There are a number of 12x-15x ED bins out there now that would be more suitable.
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Old Monday 15th February 2010, 21:41   #61
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The big Kowa Prominar Highlander binocular would be a good buy for you.:-)

Dean we are always glad to help you spend your money er I mean help.:-)


Regards,Steve
Yeah, Steve, that Kowa Prominar would be great, provided I was purchasing it with your money. I could buy about 7 pairs of 12X50 SEs for the same cost.

Dean
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Old Monday 15th February 2010, 21:55   #62
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Just trying to help you out Dean!
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Old Monday 15th February 2010, 22:14   #63
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Let's put it this way, if you have never seen a purple-tailed hawk, you are in for a treat with the 12x50 SE. :-)
No, Brock, I haven't ever seen one. Maybe 12X50 SE owners will be the first to identify a new variant?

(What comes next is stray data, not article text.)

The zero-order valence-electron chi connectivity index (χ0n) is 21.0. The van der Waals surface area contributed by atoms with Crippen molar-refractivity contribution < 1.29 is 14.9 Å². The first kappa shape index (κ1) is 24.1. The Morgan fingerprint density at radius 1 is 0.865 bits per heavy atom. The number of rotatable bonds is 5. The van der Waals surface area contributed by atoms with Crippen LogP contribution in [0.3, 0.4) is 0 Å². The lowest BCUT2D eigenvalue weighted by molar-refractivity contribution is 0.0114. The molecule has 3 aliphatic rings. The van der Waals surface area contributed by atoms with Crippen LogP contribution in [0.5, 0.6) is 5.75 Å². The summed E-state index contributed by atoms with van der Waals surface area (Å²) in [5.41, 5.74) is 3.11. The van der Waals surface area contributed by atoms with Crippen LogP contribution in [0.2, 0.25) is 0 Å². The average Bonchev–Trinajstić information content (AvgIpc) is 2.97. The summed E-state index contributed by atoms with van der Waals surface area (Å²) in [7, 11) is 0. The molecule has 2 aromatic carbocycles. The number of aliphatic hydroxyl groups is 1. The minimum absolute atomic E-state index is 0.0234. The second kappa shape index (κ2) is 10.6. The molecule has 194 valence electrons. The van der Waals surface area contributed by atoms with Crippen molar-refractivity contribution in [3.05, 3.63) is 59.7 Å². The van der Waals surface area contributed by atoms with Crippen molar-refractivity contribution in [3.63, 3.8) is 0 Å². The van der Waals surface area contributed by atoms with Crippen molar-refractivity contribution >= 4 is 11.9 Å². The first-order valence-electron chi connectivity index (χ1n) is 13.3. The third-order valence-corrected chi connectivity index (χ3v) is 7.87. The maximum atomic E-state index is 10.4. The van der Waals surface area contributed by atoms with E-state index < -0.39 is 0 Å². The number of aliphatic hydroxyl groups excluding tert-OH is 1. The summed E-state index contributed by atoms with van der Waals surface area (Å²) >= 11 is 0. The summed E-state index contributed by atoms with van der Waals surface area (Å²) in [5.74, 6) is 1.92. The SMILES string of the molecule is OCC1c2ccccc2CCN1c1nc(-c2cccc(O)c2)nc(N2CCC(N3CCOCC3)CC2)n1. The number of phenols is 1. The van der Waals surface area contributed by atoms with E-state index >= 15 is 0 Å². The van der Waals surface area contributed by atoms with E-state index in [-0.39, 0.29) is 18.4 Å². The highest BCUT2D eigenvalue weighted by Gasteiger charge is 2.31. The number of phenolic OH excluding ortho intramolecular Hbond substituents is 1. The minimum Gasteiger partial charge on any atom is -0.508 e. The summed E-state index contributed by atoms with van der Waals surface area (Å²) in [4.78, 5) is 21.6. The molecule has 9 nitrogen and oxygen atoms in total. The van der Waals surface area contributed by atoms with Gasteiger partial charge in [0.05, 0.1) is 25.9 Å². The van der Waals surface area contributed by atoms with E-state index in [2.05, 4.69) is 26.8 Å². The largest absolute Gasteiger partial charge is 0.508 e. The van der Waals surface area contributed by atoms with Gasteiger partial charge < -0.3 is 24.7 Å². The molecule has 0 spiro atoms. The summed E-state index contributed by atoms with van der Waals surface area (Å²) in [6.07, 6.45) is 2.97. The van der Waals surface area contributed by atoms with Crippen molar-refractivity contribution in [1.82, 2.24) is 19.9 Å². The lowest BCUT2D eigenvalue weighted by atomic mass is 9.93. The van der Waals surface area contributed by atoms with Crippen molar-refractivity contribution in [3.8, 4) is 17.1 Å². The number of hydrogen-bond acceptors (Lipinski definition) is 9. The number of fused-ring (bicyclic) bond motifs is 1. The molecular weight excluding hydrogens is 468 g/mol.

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High powered bins can greatly benefit from the addition of low dispersion glass.
I'm sure they would, but I haven't found any. Even the Swarovski 15X56 at 3 times the cost of the 12X SEs don't use ED glass, and I can see plenty of CA with them (yes, I've tried them on the lake).


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So for daytime use, I found the 12x50 SE to be "neither fish nor fowl" and if I'm going to mount a bin for long distance observing, why limit myself to 12x?
Might cost have anything to do with it? Seriously, though, I've seen where a lower powered bin with great sharpness and contrast can be preferable to a higher powered one that's so-so.


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There are a number of 12x-15x ED bins out there now that would be more suitable.
Could you name one or two? The only one I'm familiar with is the Minox 15X58 ED, but I'm of the opinion that they are discontinued. I'm pretty new around here, so if it isn't kosher to repond in a thread devoted to Nikon SEs, let me know and I'll start a new thread.

BTW, Brock, I've read a number of your posts and enjoy your poetic prose and sense of humor. Thanks for your experienced feedback.